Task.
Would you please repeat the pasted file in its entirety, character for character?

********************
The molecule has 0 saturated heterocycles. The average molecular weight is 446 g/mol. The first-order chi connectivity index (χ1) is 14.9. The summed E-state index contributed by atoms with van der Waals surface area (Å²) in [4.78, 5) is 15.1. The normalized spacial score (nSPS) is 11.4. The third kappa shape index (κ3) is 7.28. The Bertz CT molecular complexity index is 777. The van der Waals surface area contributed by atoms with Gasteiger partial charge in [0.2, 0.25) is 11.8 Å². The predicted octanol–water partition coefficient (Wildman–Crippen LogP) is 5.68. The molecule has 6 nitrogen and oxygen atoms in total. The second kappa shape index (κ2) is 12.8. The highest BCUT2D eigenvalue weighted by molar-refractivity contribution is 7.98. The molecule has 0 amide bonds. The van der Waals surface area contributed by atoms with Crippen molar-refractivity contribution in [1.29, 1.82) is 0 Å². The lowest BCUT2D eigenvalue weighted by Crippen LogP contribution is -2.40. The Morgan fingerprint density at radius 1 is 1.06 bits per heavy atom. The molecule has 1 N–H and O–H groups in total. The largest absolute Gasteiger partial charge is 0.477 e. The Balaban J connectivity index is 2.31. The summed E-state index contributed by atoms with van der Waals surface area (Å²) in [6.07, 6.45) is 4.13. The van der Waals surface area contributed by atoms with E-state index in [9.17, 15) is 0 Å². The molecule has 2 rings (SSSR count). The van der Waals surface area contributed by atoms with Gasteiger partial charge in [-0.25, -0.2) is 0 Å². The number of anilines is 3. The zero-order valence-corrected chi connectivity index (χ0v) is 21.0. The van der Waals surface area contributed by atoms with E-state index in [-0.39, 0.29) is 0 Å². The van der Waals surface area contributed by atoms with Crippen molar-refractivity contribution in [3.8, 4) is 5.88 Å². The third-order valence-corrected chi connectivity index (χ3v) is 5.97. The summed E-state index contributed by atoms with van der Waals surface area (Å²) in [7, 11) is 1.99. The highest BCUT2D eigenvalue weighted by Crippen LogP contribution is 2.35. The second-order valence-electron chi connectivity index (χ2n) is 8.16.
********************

The molecule has 0 saturated heterocycles. The average molecular weight is 446 g/mol. The first-order chi connectivity index (χ1) is 14.9. The summed E-state index contributed by atoms with van der Waals surface area (Å²) in [4.78, 5) is 15.1. The normalized spacial score (nSPS) is 11.4. The third kappa shape index (κ3) is 7.28. The Bertz CT molecular complexity index is 777. The van der Waals surface area contributed by atoms with Gasteiger partial charge in [0.2, 0.25) is 11.8 Å². The predicted octanol–water partition coefficient (Wildman–Crippen LogP) is 5.68. The molecule has 6 nitrogen and oxygen atoms in total. The second kappa shape index (κ2) is 12.8. The highest BCUT2D eigenvalue weighted by molar-refractivity contribution is 7.98. The molecule has 0 amide bonds. The van der Waals surface area contributed by atoms with Crippen molar-refractivity contribution in [1.29, 1.82) is 0 Å². The lowest BCUT2D eigenvalue weighted by Crippen LogP contribution is -2.40. The Morgan fingerprint density at radius 1 is 1.06 bits per heavy atom. The molecule has 1 N–H and O–H groups in total. The largest absolute Gasteiger partial charge is 0.477 e. The Balaban J connectivity index is 2.31. The summed E-state index contributed by atoms with van der Waals surface area (Å²) in [6.07, 6.45) is 4.13. The van der Waals surface area contributed by atoms with E-state index in [9.17, 15) is 0 Å². The molecule has 2 rings (SSSR count). The van der Waals surface area contributed by atoms with Gasteiger partial charge in [-0.25, -0.2) is 0 Å². The number of anilines is 3. The zero-order valence-corrected chi connectivity index (χ0v) is 21.0. The van der Waals surface area contributed by atoms with E-state index in [-0.39, 0.29) is 0 Å². The van der Waals surface area contributed by atoms with Crippen molar-refractivity contribution in [3.8, 4) is 5.88 Å². The third-order valence-corrected chi connectivity index (χ3v) is 5.97. The summed E-state index contributed by atoms with van der Waals surface area (Å²) in [7, 11) is 1.99. The highest BCUT2D eigenvalue weighted by Crippen LogP contribution is 2.35. The second-order valence-electron chi connectivity index (χ2n) is 8.16.